51 Staying Healthy

Hi everybody, it has been a slow period for most of us at Notre Dame. There will be no bios in this column. For the first time in many years, we haven’t located anyone for this column. I want to thank Jim Jennings for his assistance in reaching out for bios. If you are available, Class of ’51, let me know. If I don’t hear from you guys, I’ll need to talk about politics and my own health issues. As I write this in July, campus is locked up, as we know. Hopefully by the time this is printed in September, students will have arrived. One piece of sad news is the passing of our classmate and valedictorian of our class, Bob Nickoden of Sheboygan WI. Bob suffered a long time, and we know he is resting in peace. We’ve had some interesting conversations with the following: Don Grieve of Toledo, Bob Murphy of Granger IN, Larry Panozzo of Flossmoor IL, Rev. Johnny O’Brien of De Pere WI, and Jim Jennings of Chicago. They are doing alright. Like all of us, they are ready for the sheltering-in-place to be over. — Jim Gillis; 3267 Rossmoor Parkway, Walnut Creek CA 94595; 925-932-6454; jimjanegillis@aol.com


52 Summer of Our Discontent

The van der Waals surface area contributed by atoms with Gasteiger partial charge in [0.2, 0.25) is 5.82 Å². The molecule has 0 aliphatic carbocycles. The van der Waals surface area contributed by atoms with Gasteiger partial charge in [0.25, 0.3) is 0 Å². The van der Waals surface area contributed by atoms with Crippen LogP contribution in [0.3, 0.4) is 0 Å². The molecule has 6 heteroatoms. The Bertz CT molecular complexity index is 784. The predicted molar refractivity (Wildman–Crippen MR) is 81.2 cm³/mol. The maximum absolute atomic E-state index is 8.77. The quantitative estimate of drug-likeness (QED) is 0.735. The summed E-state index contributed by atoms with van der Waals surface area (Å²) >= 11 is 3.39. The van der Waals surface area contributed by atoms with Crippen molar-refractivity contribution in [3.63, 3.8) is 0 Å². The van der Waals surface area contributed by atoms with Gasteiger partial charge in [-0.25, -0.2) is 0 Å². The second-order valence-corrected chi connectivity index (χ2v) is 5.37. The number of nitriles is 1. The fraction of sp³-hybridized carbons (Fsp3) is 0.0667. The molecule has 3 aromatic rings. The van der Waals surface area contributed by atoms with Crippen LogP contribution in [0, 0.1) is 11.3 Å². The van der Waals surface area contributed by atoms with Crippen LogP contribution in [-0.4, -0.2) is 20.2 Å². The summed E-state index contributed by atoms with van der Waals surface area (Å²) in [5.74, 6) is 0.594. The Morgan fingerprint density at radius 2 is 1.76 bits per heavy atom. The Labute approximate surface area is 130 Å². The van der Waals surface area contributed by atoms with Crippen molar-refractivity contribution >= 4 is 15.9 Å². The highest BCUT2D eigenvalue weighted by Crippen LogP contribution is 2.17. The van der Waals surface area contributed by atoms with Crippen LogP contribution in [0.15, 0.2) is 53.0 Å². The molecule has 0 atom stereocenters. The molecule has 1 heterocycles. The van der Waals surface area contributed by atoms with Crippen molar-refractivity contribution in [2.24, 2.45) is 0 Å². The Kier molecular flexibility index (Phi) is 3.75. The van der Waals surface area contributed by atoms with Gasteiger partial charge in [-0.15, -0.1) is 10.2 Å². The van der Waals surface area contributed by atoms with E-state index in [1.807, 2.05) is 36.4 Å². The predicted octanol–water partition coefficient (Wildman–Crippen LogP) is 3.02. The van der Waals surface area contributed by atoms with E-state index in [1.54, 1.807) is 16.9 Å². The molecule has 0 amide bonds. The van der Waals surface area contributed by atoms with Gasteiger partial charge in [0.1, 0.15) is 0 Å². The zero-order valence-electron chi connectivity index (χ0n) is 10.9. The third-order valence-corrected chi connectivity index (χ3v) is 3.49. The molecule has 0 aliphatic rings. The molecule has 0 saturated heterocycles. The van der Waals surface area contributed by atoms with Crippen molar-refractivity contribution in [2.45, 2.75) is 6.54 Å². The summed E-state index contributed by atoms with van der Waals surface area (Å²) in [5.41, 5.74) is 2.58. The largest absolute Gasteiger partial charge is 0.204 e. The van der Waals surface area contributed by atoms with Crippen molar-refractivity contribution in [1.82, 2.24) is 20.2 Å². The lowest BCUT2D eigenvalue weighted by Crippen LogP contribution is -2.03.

I hope you’re all OK out there. Are we having fun yet? As a group that experienced the Great Depression and World War II, combat service in Korea, the 9/11 cataclysm, and disasters like Hurricanes Sandy and Katrina, you have proved your mettle. Just as you did with the pandemic. Good for you. Unfortunately, there’s been some bad news. We have lost the iconic Chaz, Charlie Schubert, who left us in April. He was the class mascot, also known as Snowflake, the Duck. He wrote and starred in our class musical along with Jack Hynes and Jerry Costello. He was campus radio’s morning voice. He sparkled as an innkeeper in Dorset VT and as a key performer with the Dorset Players. He’ll be missed, as will Msgr. John Squiller, our class chaplain, who passed away at St. Basil College in Stamford CT. John graciously presided over Masses at our reunions and offered prayers for more than 500 of our deceased brothers. Posthumous honors continue for Carl Eiberger. A portion of South Table Mountain near Golden CO, “Gateway to the Rockies,” has been named Carl’s Point, reflecting his long-term environmental advocacy. The pandemic provided some opportunities to harness technology. Our president, George Heidkamp, convened a meeting of his entire family in this era of social distancing. Courtesy of Zoom, a roster of six children, 17 grandchildren, and 13 greats were brought together from eight states and London. He wonders whether we might try that as a mini reunion project for us 52’ers. What do you think? George Foster’s recent passing reminds us of the many alumni who served so ably with the FBI. George was with the bureau for 25 years, augmenting his expertise with a Master of Science Degree in Forensic Science from George Washington U. He concluded his career as director of corporate security for Georgia Pacific in Atlanta. A call from Bob Beh filled us in on his doings, ranging from studying Korean at the Presidio in San Francisco and a stint as an interpreter in Seoul, to a successful career as an investment banker in Des Moines. His dorm room was above the Lyons Arch, sharing the space with Jack Delaney and Fred Schlichting. Bob pointed out that Jack and Fred, who were MD colleagues at the U of Minnesota’s Medical School for decades, passed away within weeks of each other last fall. Tom Blakely’s story is one of ND grit. He washed dishes in the dining hall and secured his place in the concert orchestra by mastering an instrument he had never played before, the E Flat alto clarinet. A severe auto accident in which the EMTs thought he was dead forced him to miss graduation and spend months in recuperation. He went on to get a master’s and doctorate in social work from the U of Michigan. His career included service at several VA hospitals, teaching positions at Nazareth College and Western Michigan U, and an on-going private counselling practice. He tells us that being a graduate of Notre Dame was a privilege. “So say ye one, so say ye all?” — Ron Zier; 164 Brewster Road, Wyckoff NJ 07481; 201-447-6667; cell 201-675-8899; ronaldirishguy@aol.com